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Is it true that a continuous function defined on a closed subset of $\mathbb{R^n}$ extends to a continuous function on the whole space?

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If we don't have any restriction on the range of the continuous function, then the answer is no. Namely, let $A=\{0,1\}\subseteq\mathbb{R}$ and consider the continuous function $\operatorname{id}_A$. You can't extend $\operatorname{id}_A$ to a continuous function on the whole $\mathbb{R}$ because $\mathbb{R}$ is connected while $A$ is not.

However, if the range of the continuous function is for example $\mathbb{R}$, then the extension can always be done, see Tietze extension theorem.

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  • $\begingroup$ I don't follow your argument. $f:\mathbb{R} \to \mathbb{R}$ with $f(x)=0$ for $x \lt 0$, $f(x)=x$ for $x \in [0,1]$ and $f(x)=1$ for $x \gt 0$ seems to be continuous and agreeing with your function on $A$? Edit: Never mind me, you're discussing $A \to A$ - I implicitly assumed the function was into the reals. $\endgroup$ – Desiato Mar 19 '12 at 19:29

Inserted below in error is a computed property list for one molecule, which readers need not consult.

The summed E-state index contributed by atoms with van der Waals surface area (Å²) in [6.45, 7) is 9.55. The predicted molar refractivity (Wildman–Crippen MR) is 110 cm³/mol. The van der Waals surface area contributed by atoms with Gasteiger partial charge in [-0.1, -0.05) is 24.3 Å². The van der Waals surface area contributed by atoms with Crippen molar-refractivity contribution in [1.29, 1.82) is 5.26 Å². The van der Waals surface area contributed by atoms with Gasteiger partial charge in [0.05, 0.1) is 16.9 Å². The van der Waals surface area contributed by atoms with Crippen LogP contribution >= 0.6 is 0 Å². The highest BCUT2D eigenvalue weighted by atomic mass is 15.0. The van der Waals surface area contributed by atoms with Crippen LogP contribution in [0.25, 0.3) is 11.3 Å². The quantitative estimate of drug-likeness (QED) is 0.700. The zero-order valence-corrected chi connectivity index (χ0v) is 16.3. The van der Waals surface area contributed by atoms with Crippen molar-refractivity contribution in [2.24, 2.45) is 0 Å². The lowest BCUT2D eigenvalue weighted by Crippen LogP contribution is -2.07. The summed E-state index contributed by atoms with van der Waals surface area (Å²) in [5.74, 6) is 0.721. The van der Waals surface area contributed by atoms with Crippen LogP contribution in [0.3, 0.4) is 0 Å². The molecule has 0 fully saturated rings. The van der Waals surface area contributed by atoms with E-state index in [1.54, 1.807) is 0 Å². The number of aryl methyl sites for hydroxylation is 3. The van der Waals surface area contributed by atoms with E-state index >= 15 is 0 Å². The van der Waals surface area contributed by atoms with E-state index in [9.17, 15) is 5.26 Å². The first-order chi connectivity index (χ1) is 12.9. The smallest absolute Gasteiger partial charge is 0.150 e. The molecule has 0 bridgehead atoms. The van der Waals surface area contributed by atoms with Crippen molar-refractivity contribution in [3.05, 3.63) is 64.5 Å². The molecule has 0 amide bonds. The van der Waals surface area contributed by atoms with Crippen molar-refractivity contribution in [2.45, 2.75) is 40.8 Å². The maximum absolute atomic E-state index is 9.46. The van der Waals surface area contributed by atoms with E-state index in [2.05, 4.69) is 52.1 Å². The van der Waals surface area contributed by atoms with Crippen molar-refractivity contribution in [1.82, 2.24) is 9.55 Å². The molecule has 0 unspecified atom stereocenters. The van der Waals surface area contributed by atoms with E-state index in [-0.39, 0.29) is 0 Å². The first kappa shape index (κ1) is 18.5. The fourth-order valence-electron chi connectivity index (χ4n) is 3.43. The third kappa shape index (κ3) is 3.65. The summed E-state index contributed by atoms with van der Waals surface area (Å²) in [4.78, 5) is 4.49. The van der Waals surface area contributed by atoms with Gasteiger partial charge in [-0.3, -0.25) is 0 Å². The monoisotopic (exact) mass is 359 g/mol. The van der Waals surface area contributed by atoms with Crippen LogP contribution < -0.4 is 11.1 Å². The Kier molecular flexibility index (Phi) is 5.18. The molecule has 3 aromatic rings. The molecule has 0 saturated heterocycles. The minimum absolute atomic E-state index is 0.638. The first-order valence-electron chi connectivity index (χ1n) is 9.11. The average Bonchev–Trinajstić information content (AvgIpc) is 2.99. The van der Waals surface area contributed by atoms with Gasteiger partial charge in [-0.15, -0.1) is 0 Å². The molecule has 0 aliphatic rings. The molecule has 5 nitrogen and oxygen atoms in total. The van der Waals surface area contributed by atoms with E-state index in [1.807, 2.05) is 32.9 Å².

• $\begingroup$ @Desiato: Indeed, I assumed that the extension has the same range than the original function. However, if we are allowed to enlarge also the range of the original function, then I'm not sure what the answer is. $\endgroup$ – LostInMath Mar 19 '12 at 20:08
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Yes, if you mean a real-valued function. This is a special case of the Tietze extension theorem.

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    $\begingroup$ This is probably a bit of an overkill. You can do it quite explicitly, see my comment here. $\endgroup$ – t.b. Mar 19 '12 at 19:14

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